Oklahoma Commission Approves $4.4 M for Airports

The Oklahoma Aeronautics Commission on Thursday approved a plan to contribute about $4.4 million over the next three years toward capital improvement projects at regional and community airports. The full cost for the projects totals nearly $35 million.

"If it wasn't this balance, of about 90-percent private investment and 10 percent from the state, I wouldn't be bringing it to you," Director Victor Bird told members of the commission when presenting the Three Year Capital Improvement Program. The proposed plan includes 13 projects at 11 regional airports and covering the commission's cost of preparing the CIP.

The most expensive project included in the CIP is planned for Ponca City Regional Airport, which has 76 based aircraft, including two jets. The project will bring the airport into compliance with Federal Aviation Administration standards by widening the distance between the standard runway and the taxiway. The realignment will also require the construction of new aircraft parking aprons and access aprons. The commission plans to contribute just over $1 million for the project, but with federal dollars and a contribution from the project sponsor, funding for the project is expected to reach nearly $8 million.

The commission's goal is to build jet-capable runways at Oklahoma's regional business airports that meet FAA criteria. Alva Regional is slated for a new 5,000-foot runway and parallel taxiway, a $3.9 million project.

Wiley Post Airport in Oklahoma City is due for some upgrades, strengthening and extending its taxiway and pavement areas to accommodate heavier aircraft, such as the Gulfstream IV, now operating at the airport. Other improvements would add lighting, expedite traffic in and out of the airport, and begin the first phase of an extension to accommodate future growth. Total funding for the project comes to $4.3 million, with the commission contributing just under $594,000.

Guthrie-Edmond Regional is gearing up for future development. Plans are to acquire roughly 90 acres to the south and southwest of the airport for future development and to protect the approach to the airport, for a total of $1.83 million.

Two projects are planned for Richard L. Jones Jr. regional business airport in Tulsa. The first, totaling $3.1 million, will create a drainage system to allow storm water to drain from the airport to the Arkansas River. The areas currently used for holding back storm water runoff create a number of safety hazards by inviting wildlife onto the airfield and even blocking emergency traffic in some spots. Drainage improvements are also expected to prolong the life of the infrastructure by eliminating water damage to the pavement.

The second project at Jones airport is a $105,000 plan to install access control gates to manage ground traffic. The airport has recently seen an increase in incidents where visitors unfamiliar with the airport have been inadvertently driving onto the active taxiway and runway system.

At Ada Municipal business airport, the taxiway pavement is in an extremely unsafe condition, according to the commission report, and loose gravel lines taxiway shoulders. There is a possibility that loose gravel could be sucked into aircraft engines and cause significant damage, according to the commission report, which recommends "urgent corrective action. " The airport has 48 based aircraft including three jets, and plans are to add another three jets in the near future. Funding for the realignment and reconstruction of the taxiway totals $3.2 million, with $80,000 provided by the commission.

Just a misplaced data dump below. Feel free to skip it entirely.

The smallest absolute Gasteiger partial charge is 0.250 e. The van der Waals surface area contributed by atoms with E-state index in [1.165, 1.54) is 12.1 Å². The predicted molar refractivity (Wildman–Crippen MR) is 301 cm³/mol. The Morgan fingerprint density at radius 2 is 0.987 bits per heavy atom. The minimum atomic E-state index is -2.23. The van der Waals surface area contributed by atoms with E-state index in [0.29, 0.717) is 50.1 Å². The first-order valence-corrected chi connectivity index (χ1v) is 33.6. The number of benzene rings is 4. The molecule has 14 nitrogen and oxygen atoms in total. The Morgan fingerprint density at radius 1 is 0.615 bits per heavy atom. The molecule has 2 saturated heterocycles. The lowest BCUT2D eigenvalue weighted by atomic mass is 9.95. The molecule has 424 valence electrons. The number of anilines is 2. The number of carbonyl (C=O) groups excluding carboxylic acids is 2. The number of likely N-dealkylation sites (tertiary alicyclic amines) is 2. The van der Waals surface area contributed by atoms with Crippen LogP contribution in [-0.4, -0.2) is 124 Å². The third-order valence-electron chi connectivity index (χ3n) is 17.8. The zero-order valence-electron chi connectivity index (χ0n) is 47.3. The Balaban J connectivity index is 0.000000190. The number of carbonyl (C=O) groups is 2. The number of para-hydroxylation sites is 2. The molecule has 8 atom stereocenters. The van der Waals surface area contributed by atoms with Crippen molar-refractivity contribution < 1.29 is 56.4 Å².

Safety improvements are planned for Eaker Field, a regional business airport in Durant; Enid Woodring Regional; the Max Westheimer regional business airport at the University of Oklahoma in Norman; and at William R. Pogue Municipal in Sand Springs. At the Thomas P. Stafford regional business airport in Weatherford, a $1 million project to relocate the hangars from the terminal apron will accommodate additional terminal aircraft parking space.

The commission also plans to add $31,600 to another $600,000 from the federal government to fund its ongoing system plan, covering the costs of developing the three-year plan, collecting updated information from airports and communicating their needs to members of Congress, pavement management and other activities.

The commission's three-year plan also lists a number of smaller improvement projects, including $131,500 for a new airport beacon and tower at Fountainhead State Park in Eufaula.

The Ketchum-Craig County South Grant Lake Community Airport will extend and pave its turf runway with $200,000 from the commission, $265,000 in cash contributions, and in-kind contributions of base material, county equipment and labor, engineering, and the use of private construction equipment.

Amy Polonchek, interim executive director of the Oklahoma Department of Commerce, extended Gov. Brad Henry's thanks to the commission for initiating a $40,000 study for Stillwater Regional to determine the load-bearing capacity and structural health of the runway. The south 4,800 feet of the runway is constructed of 6 inches of Portland cement, which was covered with an asphalt overlay in 1994. The pavement is exhibiting random cracking, but thus far does not seem to have suffered a base failure.

The three-year plan also includes $400,000 for the commission's Automated Weather Observation System, which has weather equipment installed at OU in Norman, Blackwell Tonkawa Municipal Airport and Stigler Regional Airport. The AWOS system improves safety and increases airport utilization by providing pilots with accurate and reliable weather information, reads the report.

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